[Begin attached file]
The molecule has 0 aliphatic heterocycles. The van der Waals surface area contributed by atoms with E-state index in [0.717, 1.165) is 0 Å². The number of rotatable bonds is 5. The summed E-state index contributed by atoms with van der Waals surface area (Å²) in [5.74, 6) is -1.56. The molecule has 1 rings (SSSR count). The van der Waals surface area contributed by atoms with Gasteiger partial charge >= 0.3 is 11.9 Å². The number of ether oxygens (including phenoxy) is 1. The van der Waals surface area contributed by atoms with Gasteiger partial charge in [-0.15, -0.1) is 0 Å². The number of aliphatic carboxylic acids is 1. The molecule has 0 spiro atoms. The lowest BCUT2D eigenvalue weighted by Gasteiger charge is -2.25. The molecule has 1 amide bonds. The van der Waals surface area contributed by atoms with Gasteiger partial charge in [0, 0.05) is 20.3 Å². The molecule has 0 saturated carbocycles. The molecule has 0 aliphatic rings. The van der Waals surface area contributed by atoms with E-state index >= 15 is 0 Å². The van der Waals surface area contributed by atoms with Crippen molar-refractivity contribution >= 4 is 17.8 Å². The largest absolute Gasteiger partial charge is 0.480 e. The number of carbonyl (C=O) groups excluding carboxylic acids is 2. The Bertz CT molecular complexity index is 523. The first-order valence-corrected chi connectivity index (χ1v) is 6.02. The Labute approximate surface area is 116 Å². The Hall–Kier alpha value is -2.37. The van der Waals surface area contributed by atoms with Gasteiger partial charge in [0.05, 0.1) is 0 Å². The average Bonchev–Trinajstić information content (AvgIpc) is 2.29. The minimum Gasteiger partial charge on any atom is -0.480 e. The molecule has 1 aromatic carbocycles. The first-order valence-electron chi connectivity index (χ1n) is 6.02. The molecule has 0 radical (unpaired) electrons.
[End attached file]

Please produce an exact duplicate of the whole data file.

The molecule has 0 aliphatic heterocycles. The van der Waals surface area contributed by atoms with E-state index in [0.717, 1.165) is 0 Å². The number of rotatable bonds is 5. The summed E-state index contributed by atoms with van der Waals surface area (Å²) in [5.74, 6) is -1.56. The molecule has 1 rings (SSSR count). The van der Waals surface area contributed by atoms with Gasteiger partial charge >= 0.3 is 11.9 Å². The number of ether oxygens (including phenoxy) is 1. The van der Waals surface area contributed by atoms with Gasteiger partial charge in [-0.15, -0.1) is 0 Å². The number of aliphatic carboxylic acids is 1. The molecule has 0 spiro atoms. The lowest BCUT2D eigenvalue weighted by Gasteiger charge is -2.25. The molecule has 1 amide bonds. The van der Waals surface area contributed by atoms with Gasteiger partial charge in [0, 0.05) is 20.3 Å². The molecule has 0 saturated carbocycles. The molecule has 0 aliphatic rings. The van der Waals surface area contributed by atoms with E-state index >= 15 is 0 Å². The van der Waals surface area contributed by atoms with Crippen molar-refractivity contribution >= 4 is 17.8 Å². The largest absolute Gasteiger partial charge is 0.480 e. The number of carbonyl (C=O) groups excluding carboxylic acids is 2. The Bertz CT molecular complexity index is 523. The first-order valence-corrected chi connectivity index (χ1v) is 6.02. The Labute approximate surface area is 116 Å². The Hall–Kier alpha value is -2.37. The van der Waals surface area contributed by atoms with Gasteiger partial charge in [0.05, 0.1) is 0 Å². The average Bonchev–Trinajstić information content (AvgIpc) is 2.29. The minimum Gasteiger partial charge on any atom is -0.480 e. The molecule has 1 aromatic carbocycles. The first-order valence-electron chi connectivity index (χ1n) is 6.02. The molecule has 0 radical (unpaired) electrons.